Immigrants consistently show lower rates of health insurance coverage than U.S.-born populations, although there are differences among immigrants based on immigration status, time in the United States, and country of origin. Forty-five percent of non-citizen immigrants living in the United States lack health insurance, whereas non-coverage for naturalized citizens is approximately 15 to 20 percent of the U.S.-born population. These insurance disparities extend to immigrants’ children. U.S.-born children with noncitizen or naturalized parents also have lower rates of health insurance than U.S.-born children with U.S.-born parents. The disparities are manifest in other measures of access as well, such as not having a regular source of care, not having a physician or dental visit in the past year, or having fewer visits, even after adjusting for health insurance and health status (Debrose, Escarce, Lurie, 2007). This can lead to poor health during childhood years and eventual poor health status during adulthood.

Prince4Going back to health literacy and education: English proficiency can be a multifaceted issue. While this is not an issue for immigrant groups where English is the national or first language of their home country, adults with limited English proficiency and their children are found to be much less likely to have insurance and a usual source of care than those who only speak English. Limited English proficiency can also affect patient safety, increasing the probability of an adverse medication reaction resulting from problems in understanding instructions (Debrose, Escarce, Lurie, 2007). Language barriers should not block correct health education and instruction, considering lives could be at stake. Not only improper use of medications can be dangerous, but also addictions can be formed. If low SES is involved, mental health and depression may follow. Each day, 44 people in the United States die from overdose of prescription painkillers alone (CDC, 2015).

A complete and encompassing healthcare plan is a dream that many hold on to, including myself. In the meantime, some better policies put in place will suffice. For example, policy that would expand access to health insurance to community clinics and other care venues, which can be effective in maintaining coverage among immigrant children and their families. Increasing funding and awareness to community health centers can aid in helping current staff to become more culturally aware and competent in order to understand the differences in cultures from which the people they serve come. A good example is something as simple as dietary restrictions. Simply telling someone what he or she can and cannot eat without knowing certain cultural traditions probably will not yield the desired results. Instead, a chart or list of various substitutes for different ingredients as a quick handout can be beneficial. Lastly, issues related to English proficiency are an important source of vulnerability among immigrants, so there would likely be a benefit from broader implementation and enforcement of the national CLAS standards and the expansion of Medicaid benefits to cover interpreter services in the forty states that do not do so already (Debrose, Escarce, Lurie, 2007).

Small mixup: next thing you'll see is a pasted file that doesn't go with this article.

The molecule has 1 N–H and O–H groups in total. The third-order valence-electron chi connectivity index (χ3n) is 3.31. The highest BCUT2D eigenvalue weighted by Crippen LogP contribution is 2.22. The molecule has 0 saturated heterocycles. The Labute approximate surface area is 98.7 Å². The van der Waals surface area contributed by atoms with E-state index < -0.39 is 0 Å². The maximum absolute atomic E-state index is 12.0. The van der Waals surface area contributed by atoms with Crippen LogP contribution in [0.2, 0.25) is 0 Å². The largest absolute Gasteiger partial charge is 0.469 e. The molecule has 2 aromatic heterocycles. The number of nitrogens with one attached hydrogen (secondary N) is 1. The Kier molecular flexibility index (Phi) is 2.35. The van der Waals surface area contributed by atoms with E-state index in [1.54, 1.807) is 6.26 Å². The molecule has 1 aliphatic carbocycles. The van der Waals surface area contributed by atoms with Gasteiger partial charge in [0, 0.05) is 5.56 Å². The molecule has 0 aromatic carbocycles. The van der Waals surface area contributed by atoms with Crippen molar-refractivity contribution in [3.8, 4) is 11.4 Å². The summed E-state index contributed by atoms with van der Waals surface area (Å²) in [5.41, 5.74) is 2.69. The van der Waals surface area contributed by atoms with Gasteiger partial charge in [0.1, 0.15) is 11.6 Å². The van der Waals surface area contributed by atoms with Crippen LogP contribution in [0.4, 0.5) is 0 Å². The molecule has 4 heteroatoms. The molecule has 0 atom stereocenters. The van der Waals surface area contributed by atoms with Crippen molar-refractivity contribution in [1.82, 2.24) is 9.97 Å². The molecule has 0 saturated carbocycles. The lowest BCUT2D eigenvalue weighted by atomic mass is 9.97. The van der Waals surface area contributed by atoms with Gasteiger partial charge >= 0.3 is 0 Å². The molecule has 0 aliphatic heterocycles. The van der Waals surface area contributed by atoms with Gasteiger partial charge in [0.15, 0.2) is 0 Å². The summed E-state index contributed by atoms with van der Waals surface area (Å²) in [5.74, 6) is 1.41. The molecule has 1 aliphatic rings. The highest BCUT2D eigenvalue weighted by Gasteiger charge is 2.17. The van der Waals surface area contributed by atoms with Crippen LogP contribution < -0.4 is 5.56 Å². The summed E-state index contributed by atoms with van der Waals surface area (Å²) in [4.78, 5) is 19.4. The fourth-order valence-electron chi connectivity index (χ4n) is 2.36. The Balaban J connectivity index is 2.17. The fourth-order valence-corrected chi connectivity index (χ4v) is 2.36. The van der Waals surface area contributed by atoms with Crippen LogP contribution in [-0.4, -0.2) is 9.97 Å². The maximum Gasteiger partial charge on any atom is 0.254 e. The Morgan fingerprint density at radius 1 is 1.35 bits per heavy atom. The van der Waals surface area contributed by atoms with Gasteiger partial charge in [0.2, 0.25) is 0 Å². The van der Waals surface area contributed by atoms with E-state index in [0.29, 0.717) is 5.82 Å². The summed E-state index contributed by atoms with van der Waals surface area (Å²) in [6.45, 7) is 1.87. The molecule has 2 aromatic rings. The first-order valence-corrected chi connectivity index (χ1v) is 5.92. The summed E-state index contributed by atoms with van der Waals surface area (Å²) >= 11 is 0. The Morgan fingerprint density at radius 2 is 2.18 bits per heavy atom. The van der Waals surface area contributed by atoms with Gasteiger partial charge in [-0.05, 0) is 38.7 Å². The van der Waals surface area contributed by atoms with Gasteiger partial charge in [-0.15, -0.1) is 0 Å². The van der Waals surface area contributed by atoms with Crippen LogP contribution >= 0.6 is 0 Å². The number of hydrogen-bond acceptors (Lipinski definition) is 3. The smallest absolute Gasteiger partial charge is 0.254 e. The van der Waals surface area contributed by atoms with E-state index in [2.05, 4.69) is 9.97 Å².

“Help” may not exactly be what they want. They may just want to be presented with opportunities like everyone else has.

I am a first generation Nigerian American and I know a version of the immigrant story. My father originally came to the United States in the 80’s in pursuit of an undergraduate and graduate education, eventually going back to Nigeria with dreams of becoming successful. He married my mother and when things didn’t work out in the job market, they both came back to the U.S. in the 90’s where my father got work and my mother got in to college. Now a fledgling family, my father went through the struggles required to create better “opportunities” for his new family. He and my mother may be examples of the exceptions. So here’s food for thought. As we know, many cultures are patriarchal societies where men have more societal power and support their entire families with pride. When these men try to search for better opportunities in America, “help” may not exactly be what they want. They may just want to be presented with opportunities like everyone else has and all the commercials and movies show. So, better policies in which immigrant families are presented with healthcare options earlier on may be the way to improve the general health of the population.


Camarota, Steven A., and Karen Zeigler. “Immigrant Population Hits Record 42.1 Million in Second Quarter of 2015.” Center for Immigration Studies (2015): n. pag. Center for Immigration Studies. 1 Aug. 2015. Web. 7 Oct. 2015.

Plummer, Brad. “How the Geography of U.S. Immigration Has Changed over Time.” Washington Post. The Washington Post, 17 May 2013. Web. 07 Oct. 2015.

Derose, Kathryn P., Jose J. Escarce, and Nicole Lurie. “Immigrants And Health Care: Sources Of Vulnerability.” Health Affairs 26.5 (2007): 1258-268. Web. 7 Oct. 2015. <>.

Hawkins, Beth. “Census Pegs Minnesota’s Foreign-born Population at 7.1%.” MinnPost. N.p., 05 May 2012. Web. 07 Oct. 2015.

Mitchell, Anthea. “Where Are America’s Immigrants From? (Hint: It’s Not Just Mexico).” The Cheat Sheet. N.p., 16 May 2014. Web. 07 Oct. 2015.

Mekour, Dora. “Most Common Jobs Held by Immigrants in Each US State « All About America.” Voice of America. N.p., 24 Aug. 2015. Web. 07 Oct. 2015.

“Understanding the Epidemic.” Centers for Disease Control and Prevention. Centers for Disease Control and Prevention, 17 Aug. 2015. Web. 07 Oct. 2015. <>.

Slopen, Natalie, Jack P. Shonkoff, Michelle A. Albert, Hirokazu Yoshikawa, Ayana Jacobs, Rebecca Stoltz, and David R. Williams. “Racial Disparities in Child Adversity in the U.S. Interactions With Family Immigration History and Income.” American Journal of Preventative Medicine (2015): 1-10. 2015. Web. 7 Oct. 2015. <>.

Prins, Esther, and Shannon Monnat. “Examining Associations between Self-Rated Health and Proficiency in Literacy and Numeracy among Immigrants and U.S.-Born Adults: Evidence from the Program for the International Assessment of Adult Competencies (PIAAC).” PLOS ONE 10.7 (2015): 1-25. Web. 7 Oct. 2015. <file:///Users/Zay/Downloads/ExaminingAssociationsbetweenSelf-RatedHealthandProficiency%20(1).pdf>.